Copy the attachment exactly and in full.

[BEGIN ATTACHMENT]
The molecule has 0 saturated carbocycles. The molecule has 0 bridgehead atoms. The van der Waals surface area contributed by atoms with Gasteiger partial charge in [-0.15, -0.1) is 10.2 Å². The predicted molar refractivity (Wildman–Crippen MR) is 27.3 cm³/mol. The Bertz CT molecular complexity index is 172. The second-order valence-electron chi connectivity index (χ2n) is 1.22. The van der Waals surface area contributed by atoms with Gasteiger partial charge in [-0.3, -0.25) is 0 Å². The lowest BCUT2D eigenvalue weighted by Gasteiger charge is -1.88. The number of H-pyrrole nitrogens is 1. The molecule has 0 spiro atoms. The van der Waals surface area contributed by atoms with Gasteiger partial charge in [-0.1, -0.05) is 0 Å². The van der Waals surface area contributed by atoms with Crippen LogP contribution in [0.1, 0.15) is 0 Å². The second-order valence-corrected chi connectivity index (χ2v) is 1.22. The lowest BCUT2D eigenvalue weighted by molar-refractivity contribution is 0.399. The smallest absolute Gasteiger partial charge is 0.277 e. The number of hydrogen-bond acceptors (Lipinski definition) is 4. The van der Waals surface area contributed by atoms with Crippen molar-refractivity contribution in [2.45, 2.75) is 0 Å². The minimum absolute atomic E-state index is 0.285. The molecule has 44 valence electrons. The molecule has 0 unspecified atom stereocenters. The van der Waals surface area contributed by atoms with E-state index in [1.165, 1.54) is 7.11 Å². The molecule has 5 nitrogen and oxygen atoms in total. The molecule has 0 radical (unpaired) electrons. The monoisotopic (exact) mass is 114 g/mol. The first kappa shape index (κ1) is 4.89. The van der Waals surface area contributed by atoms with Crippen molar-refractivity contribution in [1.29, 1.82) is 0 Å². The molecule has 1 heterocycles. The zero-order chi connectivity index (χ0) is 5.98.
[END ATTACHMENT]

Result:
The molecule has 0 saturated carbocycles. The molecule has 0 bridgehead atoms. The van der Waals surface area contributed by atoms with Gasteiger partial charge in [-0.15, -0.1) is 10.2 Å². The predicted molar refractivity (Wildman–Crippen MR) is 27.3 cm³/mol. The Bertz CT molecular complexity index is 172. The second-order valence-electron chi connectivity index (χ2n) is 1.22. The van der Waals surface area contributed by atoms with Gasteiger partial charge in [-0.3, -0.25) is 0 Å². The lowest BCUT2D eigenvalue weighted by Gasteiger charge is -1.88. The number of H-pyrrole nitrogens is 1. The molecule has 0 spiro atoms. The van der Waals surface area contributed by atoms with Gasteiger partial charge in [-0.1, -0.05) is 0 Å². The van der Waals surface area contributed by atoms with Crippen LogP contribution in [0.1, 0.15) is 0 Å². The second-order valence-corrected chi connectivity index (χ2v) is 1.22. The lowest BCUT2D eigenvalue weighted by molar-refractivity contribution is 0.399. The smallest absolute Gasteiger partial charge is 0.277 e. The number of hydrogen-bond acceptors (Lipinski definition) is 4. The van der Waals surface area contributed by atoms with Crippen molar-refractivity contribution in [2.45, 2.75) is 0 Å². The minimum absolute atomic E-state index is 0.285. The molecule has 44 valence electrons. The molecule has 0 unspecified atom stereocenters. The van der Waals surface area contributed by atoms with E-state index in [1.165, 1.54) is 7.11 Å². The molecule has 5 nitrogen and oxygen atoms in total. The molecule has 0 radical (unpaired) electrons. The monoisotopic (exact) mass is 114 g/mol. The first kappa shape index (κ1) is 4.89. The van der Waals surface area contributed by atoms with Crippen molar-refractivity contribution in [1.29, 1.82) is 0 Å². The molecule has 1 heterocycles. The zero-order chi connectivity index (χ0) is 5.98.